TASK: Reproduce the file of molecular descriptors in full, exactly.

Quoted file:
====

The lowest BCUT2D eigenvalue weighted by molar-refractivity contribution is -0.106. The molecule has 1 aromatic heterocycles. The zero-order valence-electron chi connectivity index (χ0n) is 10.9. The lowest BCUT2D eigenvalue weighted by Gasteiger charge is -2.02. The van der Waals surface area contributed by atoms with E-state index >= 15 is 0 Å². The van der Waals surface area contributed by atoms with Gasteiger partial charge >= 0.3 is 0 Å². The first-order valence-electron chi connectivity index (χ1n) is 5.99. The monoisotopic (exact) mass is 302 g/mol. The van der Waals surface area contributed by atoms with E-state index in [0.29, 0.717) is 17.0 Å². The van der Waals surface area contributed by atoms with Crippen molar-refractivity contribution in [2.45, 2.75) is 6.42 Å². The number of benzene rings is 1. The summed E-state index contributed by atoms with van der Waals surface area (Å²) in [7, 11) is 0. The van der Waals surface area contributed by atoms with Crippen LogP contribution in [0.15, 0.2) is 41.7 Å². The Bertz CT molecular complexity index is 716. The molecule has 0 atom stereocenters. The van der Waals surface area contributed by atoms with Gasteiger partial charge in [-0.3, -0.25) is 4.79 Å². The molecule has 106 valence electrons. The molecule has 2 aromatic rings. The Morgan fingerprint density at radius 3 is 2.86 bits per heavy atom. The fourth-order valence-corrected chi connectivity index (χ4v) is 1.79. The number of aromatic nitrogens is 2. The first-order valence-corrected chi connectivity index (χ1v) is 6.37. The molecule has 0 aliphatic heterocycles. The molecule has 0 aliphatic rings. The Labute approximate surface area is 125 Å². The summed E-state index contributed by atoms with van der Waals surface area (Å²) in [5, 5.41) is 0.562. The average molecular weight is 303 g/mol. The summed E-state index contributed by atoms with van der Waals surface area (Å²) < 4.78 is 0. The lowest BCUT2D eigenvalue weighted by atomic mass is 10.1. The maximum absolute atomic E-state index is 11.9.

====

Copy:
The lowest BCUT2D eigenvalue weighted by molar-refractivity contribution is -0.106. The molecule has 1 aromatic heterocycles. The zero-order valence-electron chi connectivity index (χ0n) is 10.9. The lowest BCUT2D eigenvalue weighted by Gasteiger charge is -2.02. The van der Waals surface area contributed by atoms with E-state index >= 15 is 0 Å². The van der Waals surface area contributed by atoms with Gasteiger partial charge >= 0.3 is 0 Å². The first-order valence-electron chi connectivity index (χ1n) is 5.99. The monoisotopic (exact) mass is 302 g/mol. The van der Waals surface area contributed by atoms with E-state index in [0.29, 0.717) is 17.0 Å². The van der Waals surface area contributed by atoms with Crippen molar-refractivity contribution in [2.45, 2.75) is 6.42 Å². The number of benzene rings is 1. The summed E-state index contributed by atoms with van der Waals surface area (Å²) in [7, 11) is 0. The van der Waals surface area contributed by atoms with Crippen LogP contribution in [0.15, 0.2) is 41.7 Å². The Bertz CT molecular complexity index is 716. The molecule has 0 atom stereocenters. The van der Waals surface area contributed by atoms with Gasteiger partial charge in [-0.3, -0.25) is 4.79 Å². The molecule has 106 valence electrons. The molecule has 2 aromatic rings. The Morgan fingerprint density at radius 3 is 2.86 bits per heavy atom. The fourth-order valence-corrected chi connectivity index (χ4v) is 1.79. The number of aromatic nitrogens is 2. The first-order valence-corrected chi connectivity index (χ1v) is 6.37. The molecule has 0 aliphatic heterocycles. The molecule has 0 aliphatic rings. The Labute approximate surface area is 125 Å². The summed E-state index contributed by atoms with van der Waals surface area (Å²) in [5, 5.41) is 0.562. The average molecular weight is 303 g/mol. The summed E-state index contributed by atoms with van der Waals surface area (Å²) < 4.78 is 0. The lowest BCUT2D eigenvalue weighted by atomic mass is 10.1. The maximum absolute atomic E-state index is 11.9.